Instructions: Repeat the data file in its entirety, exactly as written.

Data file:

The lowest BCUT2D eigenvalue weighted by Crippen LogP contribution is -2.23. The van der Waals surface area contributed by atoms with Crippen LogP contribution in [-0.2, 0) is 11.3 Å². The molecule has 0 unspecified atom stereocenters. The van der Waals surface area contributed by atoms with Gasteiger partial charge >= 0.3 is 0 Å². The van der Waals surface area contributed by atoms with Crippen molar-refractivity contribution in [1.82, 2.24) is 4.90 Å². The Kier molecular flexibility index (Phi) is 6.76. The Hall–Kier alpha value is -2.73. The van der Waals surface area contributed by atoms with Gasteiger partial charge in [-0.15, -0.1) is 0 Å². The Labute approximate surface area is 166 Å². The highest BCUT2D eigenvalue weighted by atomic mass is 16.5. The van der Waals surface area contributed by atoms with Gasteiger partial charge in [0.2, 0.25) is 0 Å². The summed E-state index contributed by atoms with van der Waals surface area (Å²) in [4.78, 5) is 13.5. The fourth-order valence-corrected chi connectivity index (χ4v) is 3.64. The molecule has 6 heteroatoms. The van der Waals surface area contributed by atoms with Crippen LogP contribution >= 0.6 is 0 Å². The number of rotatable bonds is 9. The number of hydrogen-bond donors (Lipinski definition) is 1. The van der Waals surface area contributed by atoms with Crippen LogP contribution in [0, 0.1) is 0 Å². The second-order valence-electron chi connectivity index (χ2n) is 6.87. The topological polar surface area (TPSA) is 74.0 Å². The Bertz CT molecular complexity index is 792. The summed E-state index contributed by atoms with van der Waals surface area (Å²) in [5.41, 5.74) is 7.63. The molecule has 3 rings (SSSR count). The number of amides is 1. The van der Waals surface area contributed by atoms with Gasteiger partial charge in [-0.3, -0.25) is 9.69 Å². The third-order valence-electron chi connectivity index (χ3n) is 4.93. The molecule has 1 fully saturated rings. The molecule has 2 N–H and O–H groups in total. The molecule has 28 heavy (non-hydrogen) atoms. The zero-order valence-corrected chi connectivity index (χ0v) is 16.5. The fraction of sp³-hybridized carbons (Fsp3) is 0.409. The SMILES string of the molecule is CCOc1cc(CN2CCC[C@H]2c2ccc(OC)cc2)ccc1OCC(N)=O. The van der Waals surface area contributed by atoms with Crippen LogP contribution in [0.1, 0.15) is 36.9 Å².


The lowest BCUT2D eigenvalue weighted by Crippen LogP contribution is -2.23. The van der Waals surface area contributed by atoms with Crippen LogP contribution in [-0.2, 0) is 11.3 Å². The molecule has 0 unspecified atom stereocenters. The van der Waals surface area contributed by atoms with Gasteiger partial charge >= 0.3 is 0 Å². The van der Waals surface area contributed by atoms with Crippen molar-refractivity contribution in [1.82, 2.24) is 4.90 Å². The Kier molecular flexibility index (Phi) is 6.76. The Hall–Kier alpha value is -2.73. The van der Waals surface area contributed by atoms with Gasteiger partial charge in [-0.15, -0.1) is 0 Å². The Labute approximate surface area is 166 Å². The highest BCUT2D eigenvalue weighted by atomic mass is 16.5. The van der Waals surface area contributed by atoms with Gasteiger partial charge in [0.2, 0.25) is 0 Å². The summed E-state index contributed by atoms with van der Waals surface area (Å²) in [4.78, 5) is 13.5. The fourth-order valence-corrected chi connectivity index (χ4v) is 3.64. The molecule has 6 heteroatoms. The van der Waals surface area contributed by atoms with Crippen LogP contribution >= 0.6 is 0 Å². The number of rotatable bonds is 9. The number of hydrogen-bond donors (Lipinski definition) is 1. The van der Waals surface area contributed by atoms with Crippen LogP contribution in [0, 0.1) is 0 Å². The second-order valence-electron chi connectivity index (χ2n) is 6.87. The topological polar surface area (TPSA) is 74.0 Å². The Bertz CT molecular complexity index is 792. The summed E-state index contributed by atoms with van der Waals surface area (Å²) in [5.41, 5.74) is 7.63. The molecule has 3 rings (SSSR count). The number of amides is 1. The van der Waals surface area contributed by atoms with Gasteiger partial charge in [-0.3, -0.25) is 9.69 Å². The third-order valence-electron chi connectivity index (χ3n) is 4.93. The molecule has 1 fully saturated rings. The molecule has 2 N–H and O–H groups in total. The molecule has 28 heavy (non-hydrogen) atoms. The zero-order valence-corrected chi connectivity index (χ0v) is 16.5. The fraction of sp³-hybridized carbons (Fsp3) is 0.409. The SMILES string of the molecule is CCOc1cc(CN2CCC[C@H]2c2ccc(OC)cc2)ccc1OCC(N)=O. The van der Waals surface area contributed by atoms with Crippen LogP contribution in [0.1, 0.15) is 36.9 Å².